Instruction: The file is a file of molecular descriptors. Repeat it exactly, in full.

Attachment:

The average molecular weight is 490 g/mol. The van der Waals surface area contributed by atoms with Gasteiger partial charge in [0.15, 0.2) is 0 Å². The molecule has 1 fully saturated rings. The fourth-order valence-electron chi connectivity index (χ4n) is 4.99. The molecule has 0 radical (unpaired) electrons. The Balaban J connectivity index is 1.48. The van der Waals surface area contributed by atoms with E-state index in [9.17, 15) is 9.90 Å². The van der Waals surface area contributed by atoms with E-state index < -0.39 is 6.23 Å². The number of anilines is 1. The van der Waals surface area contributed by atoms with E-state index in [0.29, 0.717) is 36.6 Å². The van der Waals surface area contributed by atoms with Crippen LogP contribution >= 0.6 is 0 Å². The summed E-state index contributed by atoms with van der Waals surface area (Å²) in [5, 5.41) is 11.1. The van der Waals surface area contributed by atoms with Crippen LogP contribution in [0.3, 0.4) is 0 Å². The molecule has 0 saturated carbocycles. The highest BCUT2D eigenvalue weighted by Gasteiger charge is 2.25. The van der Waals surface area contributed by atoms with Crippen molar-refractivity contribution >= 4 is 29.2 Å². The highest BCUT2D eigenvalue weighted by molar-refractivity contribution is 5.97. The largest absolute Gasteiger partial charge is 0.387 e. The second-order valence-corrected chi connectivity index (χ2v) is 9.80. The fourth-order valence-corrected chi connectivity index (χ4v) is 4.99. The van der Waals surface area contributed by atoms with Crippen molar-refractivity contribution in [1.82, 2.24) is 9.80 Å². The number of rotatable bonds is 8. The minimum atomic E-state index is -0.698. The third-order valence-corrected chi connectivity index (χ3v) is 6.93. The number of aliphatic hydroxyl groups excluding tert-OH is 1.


The average molecular weight is 490 g/mol. The van der Waals surface area contributed by atoms with Gasteiger partial charge in [0.15, 0.2) is 0 Å². The molecule has 1 fully saturated rings. The fourth-order valence-electron chi connectivity index (χ4n) is 4.99. The molecule has 0 radical (unpaired) electrons. The Balaban J connectivity index is 1.48. The van der Waals surface area contributed by atoms with E-state index in [9.17, 15) is 9.90 Å². The van der Waals surface area contributed by atoms with E-state index < -0.39 is 6.23 Å². The number of anilines is 1. The van der Waals surface area contributed by atoms with E-state index in [0.29, 0.717) is 36.6 Å². The van der Waals surface area contributed by atoms with Crippen LogP contribution >= 0.6 is 0 Å². The summed E-state index contributed by atoms with van der Waals surface area (Å²) in [5, 5.41) is 11.1. The van der Waals surface area contributed by atoms with Crippen LogP contribution in [0.3, 0.4) is 0 Å². The molecule has 0 saturated carbocycles. The highest BCUT2D eigenvalue weighted by Gasteiger charge is 2.25. The van der Waals surface area contributed by atoms with Crippen molar-refractivity contribution >= 4 is 29.2 Å². The highest BCUT2D eigenvalue weighted by molar-refractivity contribution is 5.97. The largest absolute Gasteiger partial charge is 0.387 e. The second-order valence-corrected chi connectivity index (χ2v) is 9.80. The fourth-order valence-corrected chi connectivity index (χ4v) is 4.99. The van der Waals surface area contributed by atoms with Crippen molar-refractivity contribution in [1.82, 2.24) is 9.80 Å². The number of rotatable bonds is 8. The minimum atomic E-state index is -0.698. The third-order valence-corrected chi connectivity index (χ3v) is 6.93. The number of aliphatic hydroxyl groups excluding tert-OH is 1.